“Throughout American history many of our social gains and much of our progress toward democracy were made possible by the active intervention of the federal government. “
– Harold Washington, Former Mayor of Chicago
For many African Americans, communication has provided a bridge to personal, political, and economic empowerment.
Numerous leaders who have fought for equal rights for African Americans and other minorities to have accessible and unbridled systems of communications in their communities have realized something critical: the power and freedom that directly stems from being able to freely reach out to a neighbor, relative, or colleague to send an expression of affection, discuss a work matter, or verbalize an urgent appeal for help – all through the use of the telephone.
Telephone service not only provides personal benefits, but aids in maintaining a sense of balance and containing costs in municipalities across the nation. Just imagine the considerable financial burdens that would be placed on a city’s resources if residents weren’t able to use a phone to dial 911 to quickly diffuse a dangerous situation like a fire, or if a mother did not have access to a phone to find her child, and instead solicited city services to accomplish that task.
While telephone service has empowered many African American communities across the nation, many low-income blacks have struggled to pay for phone service – and that is where the federal government has stepped in.
The Federal Communications Commission has endeavored to make access to phone service a possibility for low-income Americans citizens by providing subsidies for telephone service and telephone installation costs to low-income Americans through the Lifeline and LinkUp programs. These programs are part of the nation’s Universal Service Fund, which strives to make telecommunications services affordable to all Americans. Some states also have their own Lifeline/LinkUp programs.
According to data provided by the FCC in March 2009, ”Since 1985, when the Federal Communications Commission first established Lifeline to help low-income households afford the monthly cost of telephone service, penetration rates among low-income households have grown from 80.0% to 90.4%.”
The most recent data from the FCC projects that 96 percent of Americans have telephone service. However, the data indicates that telephone penetration among certain groups of minorities is lower than white Americans.
Although the Lifeline/Linkup program has increased the number of households who have telephone service, the Minority Media and Telecommunications Council has cited statistics indicating that “in 2009 only 33 percent of low-income Americans participated in the Lifeline program.” Several organizations, like MMTC, have acknowledged that outreach is important in increasing awareness and participation in the program.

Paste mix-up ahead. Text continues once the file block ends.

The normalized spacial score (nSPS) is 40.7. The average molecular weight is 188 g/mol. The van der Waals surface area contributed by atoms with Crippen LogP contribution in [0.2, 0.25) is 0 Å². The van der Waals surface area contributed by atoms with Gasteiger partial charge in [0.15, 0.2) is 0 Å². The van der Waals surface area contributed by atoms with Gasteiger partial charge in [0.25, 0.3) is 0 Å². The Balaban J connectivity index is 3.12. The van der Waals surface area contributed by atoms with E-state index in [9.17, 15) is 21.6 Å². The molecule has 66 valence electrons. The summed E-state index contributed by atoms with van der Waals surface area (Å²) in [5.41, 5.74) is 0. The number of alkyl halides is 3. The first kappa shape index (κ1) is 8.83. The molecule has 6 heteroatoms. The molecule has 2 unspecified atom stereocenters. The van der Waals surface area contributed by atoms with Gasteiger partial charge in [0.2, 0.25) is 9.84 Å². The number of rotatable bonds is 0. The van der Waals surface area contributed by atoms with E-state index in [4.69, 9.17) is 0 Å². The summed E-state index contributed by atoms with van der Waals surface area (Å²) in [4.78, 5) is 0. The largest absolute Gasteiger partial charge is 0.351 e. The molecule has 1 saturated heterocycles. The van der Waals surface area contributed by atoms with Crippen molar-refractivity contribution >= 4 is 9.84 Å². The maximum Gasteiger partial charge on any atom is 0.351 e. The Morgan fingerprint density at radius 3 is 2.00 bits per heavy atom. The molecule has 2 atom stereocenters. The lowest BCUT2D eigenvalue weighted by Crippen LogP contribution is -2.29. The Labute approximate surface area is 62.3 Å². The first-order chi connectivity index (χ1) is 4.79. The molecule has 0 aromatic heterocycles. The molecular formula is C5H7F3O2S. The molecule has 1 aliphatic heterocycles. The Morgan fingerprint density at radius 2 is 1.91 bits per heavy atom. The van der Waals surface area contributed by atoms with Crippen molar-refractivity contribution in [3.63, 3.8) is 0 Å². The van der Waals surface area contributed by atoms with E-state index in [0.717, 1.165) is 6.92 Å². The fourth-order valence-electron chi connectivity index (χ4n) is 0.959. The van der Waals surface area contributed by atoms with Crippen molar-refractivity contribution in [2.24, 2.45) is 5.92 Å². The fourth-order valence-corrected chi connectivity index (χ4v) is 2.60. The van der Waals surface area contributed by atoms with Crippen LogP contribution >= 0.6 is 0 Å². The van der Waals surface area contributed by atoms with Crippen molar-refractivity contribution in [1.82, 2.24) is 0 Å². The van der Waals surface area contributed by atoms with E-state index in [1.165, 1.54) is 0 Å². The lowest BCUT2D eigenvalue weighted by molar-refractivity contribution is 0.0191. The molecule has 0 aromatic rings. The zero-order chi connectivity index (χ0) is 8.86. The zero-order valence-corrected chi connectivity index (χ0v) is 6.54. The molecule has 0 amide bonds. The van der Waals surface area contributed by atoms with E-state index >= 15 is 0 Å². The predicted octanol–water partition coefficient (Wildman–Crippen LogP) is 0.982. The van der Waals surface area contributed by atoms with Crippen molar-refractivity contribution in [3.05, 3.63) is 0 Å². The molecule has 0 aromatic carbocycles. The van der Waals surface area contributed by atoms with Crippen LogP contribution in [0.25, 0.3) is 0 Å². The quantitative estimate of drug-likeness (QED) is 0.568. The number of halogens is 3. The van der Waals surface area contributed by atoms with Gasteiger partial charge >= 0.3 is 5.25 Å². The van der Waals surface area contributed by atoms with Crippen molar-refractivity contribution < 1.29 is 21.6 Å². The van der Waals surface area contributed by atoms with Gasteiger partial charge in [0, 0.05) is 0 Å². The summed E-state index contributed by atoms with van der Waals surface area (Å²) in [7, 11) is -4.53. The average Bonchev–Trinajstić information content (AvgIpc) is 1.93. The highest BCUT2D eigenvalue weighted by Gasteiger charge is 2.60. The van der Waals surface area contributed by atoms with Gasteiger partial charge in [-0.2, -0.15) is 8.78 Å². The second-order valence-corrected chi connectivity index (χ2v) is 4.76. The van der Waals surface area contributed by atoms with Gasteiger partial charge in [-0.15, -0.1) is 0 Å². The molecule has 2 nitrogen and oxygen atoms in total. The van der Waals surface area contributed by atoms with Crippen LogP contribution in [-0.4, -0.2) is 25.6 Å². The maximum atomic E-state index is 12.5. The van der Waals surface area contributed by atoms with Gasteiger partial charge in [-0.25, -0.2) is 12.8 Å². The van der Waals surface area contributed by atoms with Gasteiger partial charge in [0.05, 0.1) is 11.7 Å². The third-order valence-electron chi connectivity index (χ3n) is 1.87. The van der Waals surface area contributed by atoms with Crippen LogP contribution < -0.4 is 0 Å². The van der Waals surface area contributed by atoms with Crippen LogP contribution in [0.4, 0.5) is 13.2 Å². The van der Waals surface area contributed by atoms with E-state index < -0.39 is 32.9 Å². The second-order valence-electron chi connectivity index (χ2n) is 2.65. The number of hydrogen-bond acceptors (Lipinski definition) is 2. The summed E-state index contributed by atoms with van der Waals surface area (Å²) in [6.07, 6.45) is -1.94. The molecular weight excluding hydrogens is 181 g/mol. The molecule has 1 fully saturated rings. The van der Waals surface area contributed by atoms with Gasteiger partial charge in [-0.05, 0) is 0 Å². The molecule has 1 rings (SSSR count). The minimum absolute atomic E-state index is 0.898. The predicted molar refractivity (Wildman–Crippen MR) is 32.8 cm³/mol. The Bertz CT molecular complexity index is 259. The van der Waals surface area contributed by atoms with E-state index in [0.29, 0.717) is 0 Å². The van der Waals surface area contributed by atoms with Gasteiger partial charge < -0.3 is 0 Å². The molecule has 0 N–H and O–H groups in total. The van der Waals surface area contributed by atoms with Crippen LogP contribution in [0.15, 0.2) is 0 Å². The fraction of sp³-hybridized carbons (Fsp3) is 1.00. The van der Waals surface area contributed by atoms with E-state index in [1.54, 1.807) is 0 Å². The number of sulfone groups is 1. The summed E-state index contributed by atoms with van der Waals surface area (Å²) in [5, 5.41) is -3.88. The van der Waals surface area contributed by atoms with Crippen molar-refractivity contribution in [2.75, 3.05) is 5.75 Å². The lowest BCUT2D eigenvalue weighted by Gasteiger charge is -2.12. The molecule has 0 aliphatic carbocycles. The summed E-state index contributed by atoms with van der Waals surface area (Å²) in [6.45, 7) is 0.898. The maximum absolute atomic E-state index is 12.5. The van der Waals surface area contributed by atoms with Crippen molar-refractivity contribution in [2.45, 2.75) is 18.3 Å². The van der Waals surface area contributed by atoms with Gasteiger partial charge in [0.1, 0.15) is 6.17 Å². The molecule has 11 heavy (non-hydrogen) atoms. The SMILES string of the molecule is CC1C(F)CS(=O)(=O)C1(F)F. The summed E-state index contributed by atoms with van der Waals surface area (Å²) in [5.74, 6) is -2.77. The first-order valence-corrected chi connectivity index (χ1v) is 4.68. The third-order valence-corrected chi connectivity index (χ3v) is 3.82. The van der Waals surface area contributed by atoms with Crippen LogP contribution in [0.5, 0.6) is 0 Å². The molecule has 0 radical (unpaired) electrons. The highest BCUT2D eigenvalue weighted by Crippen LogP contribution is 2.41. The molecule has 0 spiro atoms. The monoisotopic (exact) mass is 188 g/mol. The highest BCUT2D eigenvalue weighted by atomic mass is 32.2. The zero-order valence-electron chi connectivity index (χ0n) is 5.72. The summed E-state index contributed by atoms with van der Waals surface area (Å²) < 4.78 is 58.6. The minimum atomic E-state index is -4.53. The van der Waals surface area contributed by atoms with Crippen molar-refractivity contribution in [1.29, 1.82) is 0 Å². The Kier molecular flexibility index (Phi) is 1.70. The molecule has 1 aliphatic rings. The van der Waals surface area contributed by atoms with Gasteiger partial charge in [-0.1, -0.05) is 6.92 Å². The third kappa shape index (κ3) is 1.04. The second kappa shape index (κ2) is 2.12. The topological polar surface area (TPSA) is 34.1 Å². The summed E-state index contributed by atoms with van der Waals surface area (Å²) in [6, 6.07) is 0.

As technology is changing, many African Americans and other minorities are increasingly using mobile phones instead of traditional telephone service, and are using these devices to access the Internet. Subsequently, many activists and leaders feel that Lifeline/LinkUp should help make broadband service more affordable for those with low incomes, many of which tend to be minorities.
The FCC is considering reforming Lifeline/ Link Up to make it more efficient and deliver broadband service to more Americans. Specific reform efforts are supported by several civil rights organizations like the NAACP and the National Urban League.
As study after study shows that areas that have access to critical telecommunications services tend to also have better employment and educational opportunities, the FCC’s reformation of the Lifeline/Linkup program to include broadband could continue to aid in transforming African American communities across the nation – much like the telephone has.
Equality in access to telecommunications services like the telephone and broadband Internet is the civil rights issue of the 21st century.
In a time when a 20 to 1 wealth gap between black and white Americans has created a chasm in their daily lives and minority Americans continue to face double-digit unemployment, it is imperative that the federal government – along with assistance from state and municipal governments – continue to harness the power of telecom in helping to equalize the economic and political injustices many of our communities face by maintaining and enhancing programs like Lifeline/Linkup.
As a basic right, every person in every state and every city should have a telephone (whether wireline or wireless) to use.
Otherwise, a missed call could mean a missed opportunity at peace of mind, or sustenance, or hope, or at life.
- Kenneth Mallory is an award-winning journalist and attorney who has free-lanced for several publications, in addition to serving as a general assignment reporter for the Washington Afro-American Newspaper. He earned his B.A. magna cum laude from University of Maryland, Baltimore County, in addition to his J.D. from Northwestern University School of Law.